Tuesday, June 10, 2008

Review: Swingtown

The much anticipated debut of the CBS series Swingtown has finally happened, and I can't wait to see the next episode (this Thursday at 10:00 p.m. EDT). If you missed it last Thursday and need to be brought up to speed, you will find CBS's synopsis here.

The lives of the Swingtown characters were instantaneously recognizeable to me, and I'm sure CBS is counting on attracting many of we babyboomers. The most fascinating part of the story for me is that the swinging neighbor couple, Tom and Trina Decker, appear for all the world to have a very affectionate, loving, dare I say solid relationship. CBS didn't give in to temptation to paint them as troubled or morally defective or that they are in any way heading for a marital train wreck. Such temptation is understandable, since historically it has been safer to demonstrate how behavior that is traditionally viewed as immoral will lead to personal disaster. I imagine that our generally sex-negative society made this necessary in order for the network not to alienate a great many viewers.

But hooray, it seems that the times, they are a-changing! At least so far, CBS has presented this subject in non-pejorative terms. In fact, of the three couples who are the central characters, in addition to Tom and Trina, pictured here to the left, Susan and Bruce Miller (in the middle) are clearly very happily married and evenso have the capacity to receive the idea of swinging with an open mind.

Jane and Roger Thompson, on the right, are a different matter, though. Poor Roger is the long-suffering husband of a frigid, priggish wife who runs screaming from the room when she inadvertently discovers what's going on at the Decker's party. She immediately insists that she, Roger and the Millers leave the party, but the Millers elect to stick around. In a subsequent scene Jane is seen to be frantically scrubbing the kitchen, declaring that the house is a pig stye (it's clearly already perfect, since Jane is the model wife and mother) and saying in an angry tone to Roger "Don't touch me!" when he tried to reach out and comfort her.

Another fascinating aspect of Swingtown is the sexual exploring, coming-of-age experiences of these families' teenagers. Their stories are just as important and compelling as the stories of their parents.

There is a lot of drug use portrayed (coke, weed and quaaludes.) I'm sure there are lots of conservatives who were just as scandalized by that as by the open sexuality. I recall that aspect of that time as well and think the story wouldn't be authentic if that part of life back then weren't also referenced. It is essential, in fact, as it is another example of our cultural desire in the 1970s to experiment and break away from the strict moral and social standards with which we had lived for many years prior.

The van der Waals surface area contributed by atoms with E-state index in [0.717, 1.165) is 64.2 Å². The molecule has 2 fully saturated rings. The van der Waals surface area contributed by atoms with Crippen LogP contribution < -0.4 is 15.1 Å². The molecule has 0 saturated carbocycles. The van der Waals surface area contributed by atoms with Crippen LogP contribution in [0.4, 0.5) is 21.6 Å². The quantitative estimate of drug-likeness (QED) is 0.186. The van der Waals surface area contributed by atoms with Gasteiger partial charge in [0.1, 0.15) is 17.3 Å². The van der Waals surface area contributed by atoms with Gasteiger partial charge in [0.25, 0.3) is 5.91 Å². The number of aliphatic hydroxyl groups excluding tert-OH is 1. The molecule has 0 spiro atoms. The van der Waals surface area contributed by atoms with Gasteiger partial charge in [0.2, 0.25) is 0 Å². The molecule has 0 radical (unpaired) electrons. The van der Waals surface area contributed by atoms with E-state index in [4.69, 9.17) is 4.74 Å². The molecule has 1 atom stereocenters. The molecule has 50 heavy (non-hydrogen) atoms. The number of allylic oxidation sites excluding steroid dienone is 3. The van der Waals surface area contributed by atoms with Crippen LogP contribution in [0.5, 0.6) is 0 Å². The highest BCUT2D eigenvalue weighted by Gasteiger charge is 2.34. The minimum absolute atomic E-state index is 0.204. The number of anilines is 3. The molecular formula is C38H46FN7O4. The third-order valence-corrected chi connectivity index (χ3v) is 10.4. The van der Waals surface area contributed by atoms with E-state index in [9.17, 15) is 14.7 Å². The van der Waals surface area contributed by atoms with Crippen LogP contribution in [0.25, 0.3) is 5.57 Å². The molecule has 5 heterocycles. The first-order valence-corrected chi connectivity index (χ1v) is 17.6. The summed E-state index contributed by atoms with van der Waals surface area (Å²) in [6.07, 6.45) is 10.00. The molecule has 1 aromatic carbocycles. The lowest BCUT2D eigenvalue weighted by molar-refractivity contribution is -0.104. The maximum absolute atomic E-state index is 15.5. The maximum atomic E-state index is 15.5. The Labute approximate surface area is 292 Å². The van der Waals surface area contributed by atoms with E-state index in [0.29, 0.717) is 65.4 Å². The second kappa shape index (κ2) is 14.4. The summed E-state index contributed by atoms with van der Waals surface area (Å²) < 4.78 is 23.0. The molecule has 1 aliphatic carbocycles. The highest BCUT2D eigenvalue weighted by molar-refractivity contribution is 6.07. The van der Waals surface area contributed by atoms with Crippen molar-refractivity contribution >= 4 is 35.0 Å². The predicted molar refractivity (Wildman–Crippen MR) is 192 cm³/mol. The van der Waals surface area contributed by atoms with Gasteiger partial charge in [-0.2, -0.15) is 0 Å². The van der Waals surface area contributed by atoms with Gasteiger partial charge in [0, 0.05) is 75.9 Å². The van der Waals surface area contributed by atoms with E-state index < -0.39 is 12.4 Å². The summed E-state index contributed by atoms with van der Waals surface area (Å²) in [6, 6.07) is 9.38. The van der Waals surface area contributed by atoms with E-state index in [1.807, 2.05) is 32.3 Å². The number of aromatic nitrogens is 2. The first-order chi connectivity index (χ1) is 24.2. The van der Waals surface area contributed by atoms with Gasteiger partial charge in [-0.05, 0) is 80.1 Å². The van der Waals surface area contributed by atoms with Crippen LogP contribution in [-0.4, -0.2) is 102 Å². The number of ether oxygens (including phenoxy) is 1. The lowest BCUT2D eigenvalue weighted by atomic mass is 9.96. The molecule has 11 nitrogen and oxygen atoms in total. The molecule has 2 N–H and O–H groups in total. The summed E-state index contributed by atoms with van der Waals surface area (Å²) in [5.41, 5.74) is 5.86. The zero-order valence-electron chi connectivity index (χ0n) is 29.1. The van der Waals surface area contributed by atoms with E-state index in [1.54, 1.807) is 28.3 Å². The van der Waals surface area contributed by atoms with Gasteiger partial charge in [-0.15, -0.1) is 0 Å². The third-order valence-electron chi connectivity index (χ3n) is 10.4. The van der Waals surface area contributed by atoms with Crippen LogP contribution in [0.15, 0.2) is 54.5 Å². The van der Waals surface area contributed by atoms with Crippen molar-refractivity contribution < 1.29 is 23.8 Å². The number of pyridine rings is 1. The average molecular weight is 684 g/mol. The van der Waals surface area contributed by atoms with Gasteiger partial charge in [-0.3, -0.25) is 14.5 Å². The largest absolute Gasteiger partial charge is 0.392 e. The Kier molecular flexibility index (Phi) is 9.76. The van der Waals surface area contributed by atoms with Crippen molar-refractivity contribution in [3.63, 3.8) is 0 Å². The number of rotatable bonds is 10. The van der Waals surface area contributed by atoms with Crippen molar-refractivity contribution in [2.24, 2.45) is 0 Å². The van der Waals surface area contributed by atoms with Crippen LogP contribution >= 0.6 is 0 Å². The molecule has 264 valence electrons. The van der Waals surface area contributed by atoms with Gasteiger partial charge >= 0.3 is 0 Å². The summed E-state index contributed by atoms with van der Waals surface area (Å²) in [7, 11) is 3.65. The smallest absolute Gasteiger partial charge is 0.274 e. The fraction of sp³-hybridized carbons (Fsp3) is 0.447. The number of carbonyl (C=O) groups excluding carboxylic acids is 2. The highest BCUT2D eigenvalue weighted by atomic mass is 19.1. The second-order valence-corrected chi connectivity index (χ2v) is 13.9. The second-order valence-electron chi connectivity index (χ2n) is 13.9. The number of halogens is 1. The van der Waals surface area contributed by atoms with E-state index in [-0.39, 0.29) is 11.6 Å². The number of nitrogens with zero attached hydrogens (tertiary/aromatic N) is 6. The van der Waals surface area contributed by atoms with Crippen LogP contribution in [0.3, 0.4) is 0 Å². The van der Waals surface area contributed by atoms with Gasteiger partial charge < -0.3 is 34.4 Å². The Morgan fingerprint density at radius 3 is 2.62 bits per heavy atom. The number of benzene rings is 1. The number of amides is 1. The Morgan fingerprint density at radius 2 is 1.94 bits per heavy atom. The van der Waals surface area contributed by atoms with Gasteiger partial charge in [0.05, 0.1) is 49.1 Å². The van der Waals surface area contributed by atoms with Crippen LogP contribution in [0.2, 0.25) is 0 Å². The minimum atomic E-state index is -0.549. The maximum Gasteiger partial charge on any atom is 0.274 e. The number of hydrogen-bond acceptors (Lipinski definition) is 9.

I very much enjoyed being taken back to the mid 1970s - the music, the clothes, all of it. I was a young 20-something married woman at that time, a child of the 1960s and the sexual revolution, but not quite yet a mom or living in an affluent suburb, though that would soon follow. I don't recall living across the street from anyone like Tom and Trina, though I do recall some flirtation and making out with some neighbors we were close to - let's see, his name was Ralph, and hers was Sharon. Then there were Bud and Sandy, who came to our halloween party dressed as love bugs, those kind of cute but annoying, car-paint-peeling insects in central Florida that fly in swarming, procreating pairs. To this day it was the most clever couple's costume I've ever seen.

Ah, those were the days, and what an exciting time it was. Hopefully Swingtown will succeed and continue to take us back to this time of great social change that laid the groundwork for the next chapter in the sexual revolution.

1 comment:

Riverwolf said...

I thought Swingtown was lots of fun, especially since I was very young during the 70s. It will be interesting to see how the characters develop over time, and i hope the writing stays solid. At first, I thought it might be cheesy, but then the characters pulled me in.

For myself, I'm seeing lots of synchronicities. Swingtown premierers, Jenny Block's book on open relationships is being published--and my partner and I are discussing opening our own relationship. We'll see how it goes...